Yes.

Where is variable percentageOfAmount declared and set?
 

cheekybuddha

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BTW, when you use the query method there is no need to open the recordset (or even declare a recordset variable)
 

LGDGlen

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@cheekybuddha the percentageOfAmount is calculated earlier in the VBA code based on a number of factors including user input. the recordset definition was a copy paste thing where i just removed the findfirst and replace with the first queries and then the single query

if the single query does the job then i'm happy that i've (whilst continuing my reading and researching) figured out what i wanted to do. i guess this thread is more a "can someone check my work" to give me confidence
 

LGDGlen

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@Minty thank you i'll take a look at the link as well as everytime i get a bit more information it helps me go back through my "poor" decisions on how to do things (due to lack of knowledge and experience) and re-do in a more efficient way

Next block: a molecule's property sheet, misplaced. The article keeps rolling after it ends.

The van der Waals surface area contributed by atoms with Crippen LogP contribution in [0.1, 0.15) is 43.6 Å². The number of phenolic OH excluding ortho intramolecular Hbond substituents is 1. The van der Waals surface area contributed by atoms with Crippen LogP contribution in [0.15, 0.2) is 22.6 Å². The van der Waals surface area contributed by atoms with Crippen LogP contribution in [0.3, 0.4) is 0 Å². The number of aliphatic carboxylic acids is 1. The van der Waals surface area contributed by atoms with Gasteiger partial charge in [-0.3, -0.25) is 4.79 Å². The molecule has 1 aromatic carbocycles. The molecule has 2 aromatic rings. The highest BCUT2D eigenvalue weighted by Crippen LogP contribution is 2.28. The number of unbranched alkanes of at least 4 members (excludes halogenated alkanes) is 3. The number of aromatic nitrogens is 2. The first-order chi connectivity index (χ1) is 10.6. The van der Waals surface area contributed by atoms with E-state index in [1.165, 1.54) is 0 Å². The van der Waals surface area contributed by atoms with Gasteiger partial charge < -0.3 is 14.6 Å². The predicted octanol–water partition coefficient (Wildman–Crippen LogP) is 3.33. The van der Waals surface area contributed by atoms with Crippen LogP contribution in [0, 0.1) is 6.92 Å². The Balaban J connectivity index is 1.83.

so just for a final confirmation the update query and RBAR method both do the same thing but the update query is the "right" way
 

cheekybuddha

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i guess this thread is more a "can someone check my work" to give me confidence
(y)

You probably don't need to cast explicitly your inputs - they will be auto-cast into a string anyway (you are building a string, after all)
Code:
Dim dataBase As DAO.Database, strSQL As String

strSQL = "UPDATE [FACT-DeliveryProducts] " & _
         "SET [del_prod_claim_cust] = " & Me.txtTotalQualityAmount * percentageOfAmount & _
         ", [del_prod_claim_cust_quant] = " & Me.txtTotalQuantityAmount * percentageOfAmount & _
         ", [del_prod_claim_cust_price] = " & Me.txtTotalPriceAmount * percentageOfAmount & _
         " WHERE [del_prod_id] = " & delProductID
       
dataBase.Execute strSQL, dbFailOnError
Set dataBase = Nothing
If you use Me. you will get Intellisense to assist in writing your control names.

It's good practice to set any object variables that you have set to Nothing too.

hth,

d
 

LGDGlen

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@cheekybuddha thank you, appreciate the response. i do - as a matter of course - set things to nothing and close off recordsets etc so that is being done later on in the vba after the snippet above that i'm looking to replace the findfirst with the query

the Me. bit i seem to have lost the me's from the control names (not sure but probably me messing about ended up removing them)